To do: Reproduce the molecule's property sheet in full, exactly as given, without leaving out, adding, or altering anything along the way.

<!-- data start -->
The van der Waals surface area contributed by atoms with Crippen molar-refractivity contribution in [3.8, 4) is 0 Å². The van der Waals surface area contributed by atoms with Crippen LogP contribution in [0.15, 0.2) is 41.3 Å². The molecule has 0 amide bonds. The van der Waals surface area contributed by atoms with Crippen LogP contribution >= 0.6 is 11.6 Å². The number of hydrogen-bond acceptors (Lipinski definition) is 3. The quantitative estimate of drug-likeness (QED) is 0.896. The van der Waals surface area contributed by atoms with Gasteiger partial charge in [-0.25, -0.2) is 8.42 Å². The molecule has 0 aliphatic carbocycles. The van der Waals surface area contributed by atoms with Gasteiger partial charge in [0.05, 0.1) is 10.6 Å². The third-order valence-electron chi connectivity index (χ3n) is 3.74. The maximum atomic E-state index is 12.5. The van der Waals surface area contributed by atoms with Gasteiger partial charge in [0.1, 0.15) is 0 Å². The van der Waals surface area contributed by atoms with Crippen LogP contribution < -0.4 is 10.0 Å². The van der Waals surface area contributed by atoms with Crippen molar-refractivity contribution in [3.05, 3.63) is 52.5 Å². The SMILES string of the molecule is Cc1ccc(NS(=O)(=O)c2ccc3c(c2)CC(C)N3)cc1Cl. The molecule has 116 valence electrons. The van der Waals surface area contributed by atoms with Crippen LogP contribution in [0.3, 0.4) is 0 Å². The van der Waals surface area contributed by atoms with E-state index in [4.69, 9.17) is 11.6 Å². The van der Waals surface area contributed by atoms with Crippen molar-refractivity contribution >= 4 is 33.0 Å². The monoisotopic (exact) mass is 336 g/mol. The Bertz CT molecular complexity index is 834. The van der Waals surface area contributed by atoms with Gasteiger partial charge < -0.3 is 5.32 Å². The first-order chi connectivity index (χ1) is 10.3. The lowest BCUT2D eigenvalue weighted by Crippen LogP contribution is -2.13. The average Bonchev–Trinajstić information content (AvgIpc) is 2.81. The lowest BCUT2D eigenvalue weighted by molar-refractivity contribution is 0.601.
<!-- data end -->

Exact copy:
The van der Waals surface area contributed by atoms with Crippen molar-refractivity contribution in [3.8, 4) is 0 Å². The van der Waals surface area contributed by atoms with Crippen LogP contribution in [0.15, 0.2) is 41.3 Å². The molecule has 0 amide bonds. The van der Waals surface area contributed by atoms with Crippen LogP contribution >= 0.6 is 11.6 Å². The number of hydrogen-bond acceptors (Lipinski definition) is 3. The quantitative estimate of drug-likeness (QED) is 0.896. The van der Waals surface area contributed by atoms with Gasteiger partial charge in [-0.25, -0.2) is 8.42 Å². The molecule has 0 aliphatic carbocycles. The van der Waals surface area contributed by atoms with Gasteiger partial charge in [0.05, 0.1) is 10.6 Å². The third-order valence-electron chi connectivity index (χ3n) is 3.74. The maximum atomic E-state index is 12.5. The van der Waals surface area contributed by atoms with Gasteiger partial charge in [0.1, 0.15) is 0 Å². The van der Waals surface area contributed by atoms with Crippen LogP contribution < -0.4 is 10.0 Å². The van der Waals surface area contributed by atoms with Crippen molar-refractivity contribution in [3.05, 3.63) is 52.5 Å². The SMILES string of the molecule is Cc1ccc(NS(=O)(=O)c2ccc3c(c2)CC(C)N3)cc1Cl. The molecule has 116 valence electrons. The van der Waals surface area contributed by atoms with Crippen LogP contribution in [0.3, 0.4) is 0 Å². The van der Waals surface area contributed by atoms with E-state index in [4.69, 9.17) is 11.6 Å². The van der Waals surface area contributed by atoms with Crippen molar-refractivity contribution >= 4 is 33.0 Å². The monoisotopic (exact) mass is 336 g/mol. The Bertz CT molecular complexity index is 834. The van der Waals surface area contributed by atoms with Gasteiger partial charge < -0.3 is 5.32 Å². The first-order chi connectivity index (χ1) is 10.3. The lowest BCUT2D eigenvalue weighted by Crippen LogP contribution is -2.13. The average Bonchev–Trinajstić information content (AvgIpc) is 2.81. The lowest BCUT2D eigenvalue weighted by molar-refractivity contribution is 0.601.